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Grace and Gratitude

I need grace.
Because grace is my grounding.
Without grace… I lose track of where my soul is awakened, sustained and reborn.
And I love stories about grace, the kind that do your heart good, and nourish and replenish your soul with gratitude. Stories it is imperative to tell again. And again. Because the story, and the grace, spills to a world that needs it.
In the town of Bay St. Louis, Mississippi, there is a church named Lagniappe (“lan-yap”). It is an old Creole word that means “something extra”.
Pastor Jean Larroux explains, “Down here if you go into a seafood shop and order a pound of shrimp and they put in an extra handful, that’s the lagniappe. It’s something you can’t pay for. Something for nothing. Something for free.”
In an area devastated by Hurricane Katrina, Jean began this church, in his words, with people “primed for grace.” Accustomed to teaching church people how to celebrate, Jean was surprised to find himself in a community of people who already knew. Even in the middle of their hardship.
Here’s the good part.
This celebration (fullness of life from lagniappe) is not predicated on life as we expect it.
The party doesn’t start when our fear is gone.
The party doesn’t start when our beliefs are unadulterated.
The party doesn’t start when doubt has been appeased.
The party doesn’t start when our circumstances make it feasible.
If we wait for all that, we miss grace and gratitude every time.
And this I know; Grace and Gratitude help you fall in love with the life you already have.

When you do pause, and pay attention, there is, literally, an internal recalibration. While nothing is “added” to your life, there is a new awareness of the light that is (alive and well) within. Let’s call it our new internal wealth account.
So. Grace allows us to risk loving, to be unafraid of a life that can be messy.
To make a space for something less than perfect in ourselves and in one another.
To offer kindness and compassion. In a glance, in a word, in a touch.
To create spaces, sanctuaries, where healing and hope are offered.
To believe in goodness after harm. And to know that this light and love will always spill to the world around us.
Lagniappe indeed.
I love to write about Lagniappe in Sabbath Moment. Remembering some of the stories my Grandmother used to tell, after which we’d eagerly say, “Please tell us that story again.”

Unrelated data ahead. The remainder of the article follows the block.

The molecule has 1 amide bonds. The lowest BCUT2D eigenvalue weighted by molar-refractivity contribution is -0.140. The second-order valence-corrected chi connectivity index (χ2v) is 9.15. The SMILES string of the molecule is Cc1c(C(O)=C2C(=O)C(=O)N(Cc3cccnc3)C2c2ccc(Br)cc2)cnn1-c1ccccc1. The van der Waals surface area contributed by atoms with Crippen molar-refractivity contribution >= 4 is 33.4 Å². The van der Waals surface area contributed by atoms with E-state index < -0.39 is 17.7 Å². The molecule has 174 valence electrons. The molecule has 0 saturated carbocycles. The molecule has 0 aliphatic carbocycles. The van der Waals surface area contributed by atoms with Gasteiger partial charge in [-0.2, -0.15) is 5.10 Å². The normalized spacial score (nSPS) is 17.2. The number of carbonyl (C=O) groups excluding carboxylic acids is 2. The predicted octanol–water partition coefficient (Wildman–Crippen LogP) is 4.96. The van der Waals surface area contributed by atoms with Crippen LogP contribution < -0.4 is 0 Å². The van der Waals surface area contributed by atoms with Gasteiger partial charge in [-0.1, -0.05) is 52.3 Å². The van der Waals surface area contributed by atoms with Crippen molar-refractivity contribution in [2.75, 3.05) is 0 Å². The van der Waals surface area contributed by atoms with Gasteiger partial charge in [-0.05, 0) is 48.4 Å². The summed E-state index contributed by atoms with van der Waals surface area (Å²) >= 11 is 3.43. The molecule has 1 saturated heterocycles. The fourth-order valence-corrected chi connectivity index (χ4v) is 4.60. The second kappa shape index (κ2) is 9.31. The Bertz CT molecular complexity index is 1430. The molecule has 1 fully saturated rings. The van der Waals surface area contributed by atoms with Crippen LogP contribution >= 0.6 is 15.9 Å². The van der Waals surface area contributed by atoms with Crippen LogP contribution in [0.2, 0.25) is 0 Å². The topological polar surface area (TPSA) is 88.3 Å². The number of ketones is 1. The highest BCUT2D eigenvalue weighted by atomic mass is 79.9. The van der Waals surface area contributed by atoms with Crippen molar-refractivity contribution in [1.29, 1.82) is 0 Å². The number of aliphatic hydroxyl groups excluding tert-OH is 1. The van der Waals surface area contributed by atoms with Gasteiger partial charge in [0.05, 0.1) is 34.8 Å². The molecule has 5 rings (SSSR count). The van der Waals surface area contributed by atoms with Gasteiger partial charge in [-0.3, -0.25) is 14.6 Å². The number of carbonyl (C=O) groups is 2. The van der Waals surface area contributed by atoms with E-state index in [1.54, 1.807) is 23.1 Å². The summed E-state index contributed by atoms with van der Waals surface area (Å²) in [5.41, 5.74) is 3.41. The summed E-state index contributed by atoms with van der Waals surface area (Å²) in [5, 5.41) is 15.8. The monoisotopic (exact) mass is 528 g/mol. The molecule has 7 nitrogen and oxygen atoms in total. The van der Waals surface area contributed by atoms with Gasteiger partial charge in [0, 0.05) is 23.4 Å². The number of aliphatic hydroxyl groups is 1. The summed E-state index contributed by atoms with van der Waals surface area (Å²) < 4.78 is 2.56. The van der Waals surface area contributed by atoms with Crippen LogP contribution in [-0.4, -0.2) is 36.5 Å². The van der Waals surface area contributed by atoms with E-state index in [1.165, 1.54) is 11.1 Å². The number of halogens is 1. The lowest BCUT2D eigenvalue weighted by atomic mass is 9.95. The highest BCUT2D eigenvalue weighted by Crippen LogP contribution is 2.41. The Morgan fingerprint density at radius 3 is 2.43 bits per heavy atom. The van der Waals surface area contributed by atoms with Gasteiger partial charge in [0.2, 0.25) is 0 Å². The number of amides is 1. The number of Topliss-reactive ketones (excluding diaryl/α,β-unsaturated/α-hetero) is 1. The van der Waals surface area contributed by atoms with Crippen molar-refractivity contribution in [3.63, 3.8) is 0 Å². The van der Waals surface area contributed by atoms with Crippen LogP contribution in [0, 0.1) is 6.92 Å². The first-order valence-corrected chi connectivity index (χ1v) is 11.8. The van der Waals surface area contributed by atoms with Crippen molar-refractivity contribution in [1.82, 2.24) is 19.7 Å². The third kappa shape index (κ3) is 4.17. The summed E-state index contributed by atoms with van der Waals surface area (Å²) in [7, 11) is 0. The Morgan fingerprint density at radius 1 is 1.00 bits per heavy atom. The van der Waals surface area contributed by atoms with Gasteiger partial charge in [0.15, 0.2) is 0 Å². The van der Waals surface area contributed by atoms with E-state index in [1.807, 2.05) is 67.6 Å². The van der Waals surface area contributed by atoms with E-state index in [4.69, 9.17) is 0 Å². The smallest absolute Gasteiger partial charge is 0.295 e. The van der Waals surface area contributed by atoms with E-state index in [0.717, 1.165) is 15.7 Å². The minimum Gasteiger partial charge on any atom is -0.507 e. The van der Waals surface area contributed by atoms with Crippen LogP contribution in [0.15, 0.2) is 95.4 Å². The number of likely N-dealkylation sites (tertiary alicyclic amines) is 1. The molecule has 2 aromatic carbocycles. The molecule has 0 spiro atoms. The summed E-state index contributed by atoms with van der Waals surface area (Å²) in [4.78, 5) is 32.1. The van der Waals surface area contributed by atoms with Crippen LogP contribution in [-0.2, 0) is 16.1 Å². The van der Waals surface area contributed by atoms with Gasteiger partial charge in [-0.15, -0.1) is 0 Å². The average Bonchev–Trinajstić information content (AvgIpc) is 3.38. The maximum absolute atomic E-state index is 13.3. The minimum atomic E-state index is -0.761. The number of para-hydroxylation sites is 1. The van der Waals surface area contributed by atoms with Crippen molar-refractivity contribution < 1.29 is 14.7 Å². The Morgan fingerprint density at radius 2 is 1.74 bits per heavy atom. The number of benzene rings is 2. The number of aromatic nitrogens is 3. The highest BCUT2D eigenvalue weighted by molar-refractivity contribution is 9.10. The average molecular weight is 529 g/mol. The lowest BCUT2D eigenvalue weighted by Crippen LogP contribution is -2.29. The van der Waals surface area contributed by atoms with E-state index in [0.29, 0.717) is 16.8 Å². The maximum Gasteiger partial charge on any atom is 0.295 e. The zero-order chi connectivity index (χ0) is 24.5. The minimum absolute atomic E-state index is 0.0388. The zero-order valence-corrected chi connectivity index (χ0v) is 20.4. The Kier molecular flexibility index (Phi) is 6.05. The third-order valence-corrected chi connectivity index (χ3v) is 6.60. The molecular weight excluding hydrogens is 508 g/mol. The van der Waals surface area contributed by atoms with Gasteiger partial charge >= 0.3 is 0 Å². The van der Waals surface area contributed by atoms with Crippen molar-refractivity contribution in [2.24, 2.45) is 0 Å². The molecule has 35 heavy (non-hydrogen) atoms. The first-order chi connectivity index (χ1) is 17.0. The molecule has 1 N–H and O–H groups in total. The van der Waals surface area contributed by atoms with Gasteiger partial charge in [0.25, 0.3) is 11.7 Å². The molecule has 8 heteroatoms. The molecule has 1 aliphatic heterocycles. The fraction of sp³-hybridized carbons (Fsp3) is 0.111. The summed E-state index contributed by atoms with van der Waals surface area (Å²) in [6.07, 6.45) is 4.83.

Emotional and spiritual hydration are go-to themes here. Because we live in a world where burnout is real… the big three symptoms of emotional exhaustion, cynicism and feeling ineffective. So, it is no surprise that we live in a world (inundated with the need to outdo or outrun) where grace is suspect.
Did you know that the Greek translation of the Gospel of Mark (the first gospel written) stops in the middle of a sentence? It’s not so neat and tidy as we want to make it, and ends oddly, like a Game of Thrones cliff hanger, leaving us wanting more. But maybe that’s good. We get hung up on our need for control and a future we can predict.
Lagniappe necessitates a paradigm shift. Without it, we stay stuck in our head. We like to say that we teach or preach grace. Which makes grace something to comprehend, like the answer to a test question.
Robert Capon’s reminder, “We live life like ill-taught piano students; so inculcated with the flub that gets us in Dutch, we don’t hear the music; we only play the right notes.”
Here’s the deal: when our focus is on keeping score, we miss the party, the fundamental reality that grace lights up our day, and our world. Regardless of whether we fathom it, or are able to put it “in a box”.
We miss that the wakefulness grace bestows, is fueled by two simple words, Thank you.
Gratitude and Grace indeed.
And we miss the power of Lagniappe. The something extra? How about the joy in the ordinary, in dollops of gentleness, kindness, connection, empathy, compassion, generosity, wonder and healing.
Ordinariness opens us up to our humanity, now absorbed in moments of grace. Instead of needing to fix or analyze, we absorb and invest; we notice and listen and feel and love. We are safe, at home in our skin.
Life may be uncertain, but the party is on.
And there is only one requirement–bring who you are.
This is not about who you are supposed to be. Or who you should be.